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Automation an urgent priority for three-quarters of commercial execs

By Juliet Helmke
07 December 2023 | 12 minute read
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A new report shows that commercial real estate leaders are eager for automated solutions to streamline outdated processes in the sector.

The research paper, released by MRI Software, suggested frustration by senior commercial real estate professionals with the sector’s continued reliance on manual processes and large array of data sources.

According to The Digital Transformation Journey report, 76 per cent of C-suite and director-level professionals in commercial real estate cite automation as an urgent priority across all aspects of their business between now and 2028.

Moreover, nearly half, or 47 per cent, reported they would be looking to make use of artificial intelligence (AI) specifically in that same time frame, while 46 per cent intend to prioritise IoT (Internet of Things) or ESG-initiatives like “smart buildings”. Roughly a third plan to pursue predictive analytics solutions.

Following a comprehensive survey of the sector, which polled 100 senior professionals across commercial, industrial, office, residential, retail, mixed-use and other asset classes, the firm sat down for in-depth interviews with a select group of APAC thought leaders to gain additional insights into how the industry’s major players are approaching digital transformation.

According to Mark Cohen, vice president of product for MRI Software APAC, AI has been getting a lot of attention for its more noteworthy abilities, but it’s the simpler functions that could be most useful if property harnessed it for the sector’s need.

“It’s not just AI’s flashy ‘eye candy’ capabilities, but its practical applications that deserve attention. These include things like image recognition for assessing commercial property damage through to using AI applications to uncover key insights hidden in corporate and legal documents,” Mr Cohen said.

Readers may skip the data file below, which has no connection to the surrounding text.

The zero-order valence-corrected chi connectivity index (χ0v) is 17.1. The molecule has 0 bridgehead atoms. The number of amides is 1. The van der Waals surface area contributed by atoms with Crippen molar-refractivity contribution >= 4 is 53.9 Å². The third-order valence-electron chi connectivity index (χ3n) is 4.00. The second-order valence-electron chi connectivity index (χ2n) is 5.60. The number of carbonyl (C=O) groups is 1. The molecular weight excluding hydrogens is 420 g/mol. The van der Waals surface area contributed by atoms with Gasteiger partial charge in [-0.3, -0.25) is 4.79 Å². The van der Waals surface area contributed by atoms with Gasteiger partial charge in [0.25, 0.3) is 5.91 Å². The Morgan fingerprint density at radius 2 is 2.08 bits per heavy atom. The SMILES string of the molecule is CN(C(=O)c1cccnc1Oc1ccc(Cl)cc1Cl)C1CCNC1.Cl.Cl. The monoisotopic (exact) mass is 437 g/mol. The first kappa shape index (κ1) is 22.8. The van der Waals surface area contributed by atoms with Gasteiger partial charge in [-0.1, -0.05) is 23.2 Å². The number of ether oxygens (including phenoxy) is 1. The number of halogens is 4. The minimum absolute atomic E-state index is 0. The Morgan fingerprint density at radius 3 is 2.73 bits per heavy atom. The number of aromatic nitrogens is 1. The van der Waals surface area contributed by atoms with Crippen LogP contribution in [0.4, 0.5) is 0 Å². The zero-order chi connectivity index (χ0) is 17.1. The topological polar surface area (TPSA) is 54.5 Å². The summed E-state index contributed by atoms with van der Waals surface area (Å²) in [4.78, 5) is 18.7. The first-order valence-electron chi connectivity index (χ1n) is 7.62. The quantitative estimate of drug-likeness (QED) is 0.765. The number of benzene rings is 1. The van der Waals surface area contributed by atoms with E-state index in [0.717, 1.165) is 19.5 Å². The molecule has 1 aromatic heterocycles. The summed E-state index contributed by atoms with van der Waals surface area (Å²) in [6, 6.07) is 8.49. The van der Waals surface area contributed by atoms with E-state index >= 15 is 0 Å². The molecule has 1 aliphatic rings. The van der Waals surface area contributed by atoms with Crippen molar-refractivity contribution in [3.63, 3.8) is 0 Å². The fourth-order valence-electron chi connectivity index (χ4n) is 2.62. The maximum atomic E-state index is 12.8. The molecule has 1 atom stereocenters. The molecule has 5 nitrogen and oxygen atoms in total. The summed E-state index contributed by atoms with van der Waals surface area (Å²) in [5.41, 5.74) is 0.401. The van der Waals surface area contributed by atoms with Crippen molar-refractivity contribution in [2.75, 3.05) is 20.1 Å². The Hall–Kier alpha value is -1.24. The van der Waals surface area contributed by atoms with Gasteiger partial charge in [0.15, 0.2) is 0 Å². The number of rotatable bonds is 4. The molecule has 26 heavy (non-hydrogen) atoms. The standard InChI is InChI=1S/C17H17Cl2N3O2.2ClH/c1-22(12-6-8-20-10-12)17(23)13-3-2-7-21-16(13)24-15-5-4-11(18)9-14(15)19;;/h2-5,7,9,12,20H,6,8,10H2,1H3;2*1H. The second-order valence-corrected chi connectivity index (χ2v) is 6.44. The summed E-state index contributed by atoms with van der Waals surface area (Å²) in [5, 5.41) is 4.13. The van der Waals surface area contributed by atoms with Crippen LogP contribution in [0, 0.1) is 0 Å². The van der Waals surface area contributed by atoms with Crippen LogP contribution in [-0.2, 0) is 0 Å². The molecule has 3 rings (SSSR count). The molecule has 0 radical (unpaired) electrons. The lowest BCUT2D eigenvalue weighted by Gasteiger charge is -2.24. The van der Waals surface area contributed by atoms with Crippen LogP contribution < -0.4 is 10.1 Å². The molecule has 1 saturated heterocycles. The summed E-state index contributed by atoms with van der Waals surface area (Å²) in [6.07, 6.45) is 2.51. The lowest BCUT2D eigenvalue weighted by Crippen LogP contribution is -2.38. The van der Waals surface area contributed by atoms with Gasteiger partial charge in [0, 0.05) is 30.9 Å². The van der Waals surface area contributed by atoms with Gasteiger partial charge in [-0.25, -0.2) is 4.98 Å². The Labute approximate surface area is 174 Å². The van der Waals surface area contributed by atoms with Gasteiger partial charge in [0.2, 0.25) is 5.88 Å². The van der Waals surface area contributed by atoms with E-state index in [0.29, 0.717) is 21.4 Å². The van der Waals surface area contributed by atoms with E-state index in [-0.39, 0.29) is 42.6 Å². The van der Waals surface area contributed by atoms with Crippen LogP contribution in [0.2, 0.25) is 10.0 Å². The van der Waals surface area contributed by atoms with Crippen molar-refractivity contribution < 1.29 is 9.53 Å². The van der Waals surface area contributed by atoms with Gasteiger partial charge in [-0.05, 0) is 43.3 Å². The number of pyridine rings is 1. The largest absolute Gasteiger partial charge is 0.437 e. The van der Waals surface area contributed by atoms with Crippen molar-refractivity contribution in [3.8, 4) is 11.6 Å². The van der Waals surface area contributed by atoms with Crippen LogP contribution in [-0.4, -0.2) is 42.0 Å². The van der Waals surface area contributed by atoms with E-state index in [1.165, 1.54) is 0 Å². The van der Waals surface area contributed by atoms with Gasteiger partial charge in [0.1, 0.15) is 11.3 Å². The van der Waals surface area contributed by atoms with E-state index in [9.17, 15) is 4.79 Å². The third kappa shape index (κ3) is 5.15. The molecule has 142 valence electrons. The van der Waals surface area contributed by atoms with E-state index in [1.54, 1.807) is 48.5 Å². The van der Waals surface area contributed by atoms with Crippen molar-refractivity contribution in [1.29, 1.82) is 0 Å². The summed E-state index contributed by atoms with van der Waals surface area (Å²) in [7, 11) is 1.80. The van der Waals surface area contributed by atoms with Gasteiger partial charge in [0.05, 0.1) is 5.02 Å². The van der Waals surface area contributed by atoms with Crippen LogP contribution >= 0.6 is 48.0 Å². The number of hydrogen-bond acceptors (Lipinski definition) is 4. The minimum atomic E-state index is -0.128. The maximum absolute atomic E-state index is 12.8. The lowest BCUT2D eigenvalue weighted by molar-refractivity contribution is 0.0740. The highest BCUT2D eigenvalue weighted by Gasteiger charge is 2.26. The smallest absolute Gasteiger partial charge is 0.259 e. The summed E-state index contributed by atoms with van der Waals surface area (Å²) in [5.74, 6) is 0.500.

Joanna Marsh, an advisor to Investa in the field of advanced analytics and innovation, commented the industry is currently lacking specific tools to address its issues, such as a wide variety of data sources that involve substantial human power to wrangle.

“Unlike finance with its Bloomberg-based knowledge base, real estate lacks a singular data source. We have a huge amount of unstructured property-related data, and standard large language models aren’t going to cut it. We need real estate industry-specific AI language models that are trained to liberate data from documents and disparate databases,” Ms Marsh said.

Amanda Steele, group executive head of property at ISPT, concurred that industry-tailored automated tools would allow commercial businesses to expedite certain processes and make the most of its human resources.

“For our part [at ISPT], AI will allow us to focus on improving tasks like lease abstraction through technology, and to break down barriers created by large legal documents and complex contracts that are not very user-friendly and have historically been very expensive to handle,” said Ms Steele.

“I think that technology, AI and the associated speed and efficiency of delivery can really improve our ability to personally connect with our tenant partners. And that’s the real sweet spot for us,” she added.

Nikki Steadman, senior director for Asia Pacific professional services at MRI Software, commented that research indicated the industry has hit a “tipping point” in terms of tech adoption.

“One could also look at that 47 per cent and say optimistically that there are almost one in two industry professionals considering AI,” she said, noting that it’s a sector that’s primed for innovation.

“AI technologies are a perfect fit for industries that rely on repetitive manual intervention to manage budgets, leverage insights from data and drive business operations – and as more leaders talk about it, and continue increasing their competitive advantage, adoption will naturally accelerate,” Ms Steadman said.

In her view, the sector presents fertile ground for new technologies to take root.

“Look at any industry that’s further down the road in digital transformation than real estate and they started with a few progressive thinkers and industry leaders,” Ms Steadman said.

“The progressive leaders profiled in our report are saying digital transformation is necessary, irreversible, challenging but exciting, with measurable return on investment,” she added.

Automation an urgent priority for three-quarters of commercial execs
nikki steadman reb jxuyrp
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ABOUT THE AUTHOR


Juliet Helmke

Based in Sydney, Juliet Helmke has a broad range of reporting and editorial experience across the areas of business, technology, entertainment and the arts. She was formerly Senior Editor at The New York Observer.

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